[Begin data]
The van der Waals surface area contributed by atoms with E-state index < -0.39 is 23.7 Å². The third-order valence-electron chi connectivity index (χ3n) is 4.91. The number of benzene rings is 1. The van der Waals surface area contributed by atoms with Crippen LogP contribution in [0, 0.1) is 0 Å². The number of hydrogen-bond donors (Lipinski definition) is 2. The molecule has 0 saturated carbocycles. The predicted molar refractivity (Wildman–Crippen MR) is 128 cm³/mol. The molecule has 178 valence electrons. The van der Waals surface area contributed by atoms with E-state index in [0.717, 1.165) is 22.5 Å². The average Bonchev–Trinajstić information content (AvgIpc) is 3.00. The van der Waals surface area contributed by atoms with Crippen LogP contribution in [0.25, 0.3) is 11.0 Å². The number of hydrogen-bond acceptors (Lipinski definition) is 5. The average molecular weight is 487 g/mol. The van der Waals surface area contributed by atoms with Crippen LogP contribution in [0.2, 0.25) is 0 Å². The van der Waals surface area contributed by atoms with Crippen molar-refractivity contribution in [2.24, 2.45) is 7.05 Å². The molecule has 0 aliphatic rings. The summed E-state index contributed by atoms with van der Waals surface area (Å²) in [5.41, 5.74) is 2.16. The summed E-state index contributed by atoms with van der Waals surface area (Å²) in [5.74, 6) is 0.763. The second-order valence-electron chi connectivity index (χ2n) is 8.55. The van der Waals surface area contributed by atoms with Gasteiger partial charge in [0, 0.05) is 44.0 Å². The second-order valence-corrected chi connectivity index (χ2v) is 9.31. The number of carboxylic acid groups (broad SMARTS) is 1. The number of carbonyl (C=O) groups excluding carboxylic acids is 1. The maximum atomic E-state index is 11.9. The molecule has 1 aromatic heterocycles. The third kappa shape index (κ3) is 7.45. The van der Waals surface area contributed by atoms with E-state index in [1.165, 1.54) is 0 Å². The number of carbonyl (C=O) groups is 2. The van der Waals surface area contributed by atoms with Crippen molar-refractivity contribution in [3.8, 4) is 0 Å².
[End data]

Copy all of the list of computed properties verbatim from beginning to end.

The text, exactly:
The van der Waals surface area contributed by atoms with E-state index < -0.39 is 23.7 Å². The third-order valence-electron chi connectivity index (χ3n) is 4.91. The number of benzene rings is 1. The van der Waals surface area contributed by atoms with Crippen LogP contribution in [0, 0.1) is 0 Å². The number of hydrogen-bond donors (Lipinski definition) is 2. The molecule has 0 saturated carbocycles. The predicted molar refractivity (Wildman–Crippen MR) is 128 cm³/mol. The molecule has 178 valence electrons. The van der Waals surface area contributed by atoms with E-state index in [0.717, 1.165) is 22.5 Å². The average Bonchev–Trinajstić information content (AvgIpc) is 3.00. The van der Waals surface area contributed by atoms with Crippen LogP contribution in [0.25, 0.3) is 11.0 Å². The number of hydrogen-bond acceptors (Lipinski definition) is 5. The average molecular weight is 487 g/mol. The van der Waals surface area contributed by atoms with Crippen LogP contribution in [0.2, 0.25) is 0 Å². The van der Waals surface area contributed by atoms with Crippen molar-refractivity contribution in [2.24, 2.45) is 7.05 Å². The molecule has 0 aliphatic rings. The summed E-state index contributed by atoms with van der Waals surface area (Å²) in [5.41, 5.74) is 2.16. The summed E-state index contributed by atoms with van der Waals surface area (Å²) in [5.74, 6) is 0.763. The second-order valence-electron chi connectivity index (χ2n) is 8.55. The van der Waals surface area contributed by atoms with Gasteiger partial charge in [0, 0.05) is 44.0 Å². The second-order valence-corrected chi connectivity index (χ2v) is 9.31. The number of carboxylic acid groups (broad SMARTS) is 1. The number of carbonyl (C=O) groups excluding carboxylic acids is 1. The maximum atomic E-state index is 11.9. The molecule has 1 aromatic heterocycles. The third kappa shape index (κ3) is 7.45. The van der Waals surface area contributed by atoms with E-state index in [1.165, 1.54) is 0 Å². The number of carbonyl (C=O) groups is 2. The van der Waals surface area contributed by atoms with Crippen molar-refractivity contribution in [3.8, 4) is 0 Å².